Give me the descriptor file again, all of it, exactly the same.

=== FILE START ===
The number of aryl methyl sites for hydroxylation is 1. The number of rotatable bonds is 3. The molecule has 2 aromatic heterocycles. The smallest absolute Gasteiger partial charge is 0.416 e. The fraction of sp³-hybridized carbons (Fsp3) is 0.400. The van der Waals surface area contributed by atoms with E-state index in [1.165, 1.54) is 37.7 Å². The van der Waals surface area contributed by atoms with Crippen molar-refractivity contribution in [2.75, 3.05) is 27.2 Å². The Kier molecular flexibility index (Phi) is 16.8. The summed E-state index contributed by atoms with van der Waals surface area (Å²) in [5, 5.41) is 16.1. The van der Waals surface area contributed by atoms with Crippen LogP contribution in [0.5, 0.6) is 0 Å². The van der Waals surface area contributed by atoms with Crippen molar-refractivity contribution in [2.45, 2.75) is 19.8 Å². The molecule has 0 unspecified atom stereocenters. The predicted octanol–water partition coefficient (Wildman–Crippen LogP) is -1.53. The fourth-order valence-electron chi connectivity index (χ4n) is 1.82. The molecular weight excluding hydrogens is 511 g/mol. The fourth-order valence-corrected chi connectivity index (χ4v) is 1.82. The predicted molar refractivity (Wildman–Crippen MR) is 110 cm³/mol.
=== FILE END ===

The number of aryl methyl sites for hydroxylation is 1. The number of rotatable bonds is 3. The molecule has 2 aromatic heterocycles. The smallest absolute Gasteiger partial charge is 0.416 e. The fraction of sp³-hybridized carbons (Fsp3) is 0.400. The van der Waals surface area contributed by atoms with E-state index in [1.165, 1.54) is 37.7 Å². The van der Waals surface area contributed by atoms with Crippen molar-refractivity contribution in [2.75, 3.05) is 27.2 Å². The Kier molecular flexibility index (Phi) is 16.8. The summed E-state index contributed by atoms with van der Waals surface area (Å²) in [5, 5.41) is 16.1. The van der Waals surface area contributed by atoms with Crippen LogP contribution in [0.5, 0.6) is 0 Å². The van der Waals surface area contributed by atoms with Crippen molar-refractivity contribution in [2.45, 2.75) is 19.8 Å². The molecule has 0 unspecified atom stereocenters. The predicted octanol–water partition coefficient (Wildman–Crippen LogP) is -1.53. The fourth-order valence-electron chi connectivity index (χ4n) is 1.82. The molecular weight excluding hydrogens is 511 g/mol. The fourth-order valence-corrected chi connectivity index (χ4v) is 1.82. The predicted molar refractivity (Wildman–Crippen MR) is 110 cm³/mol.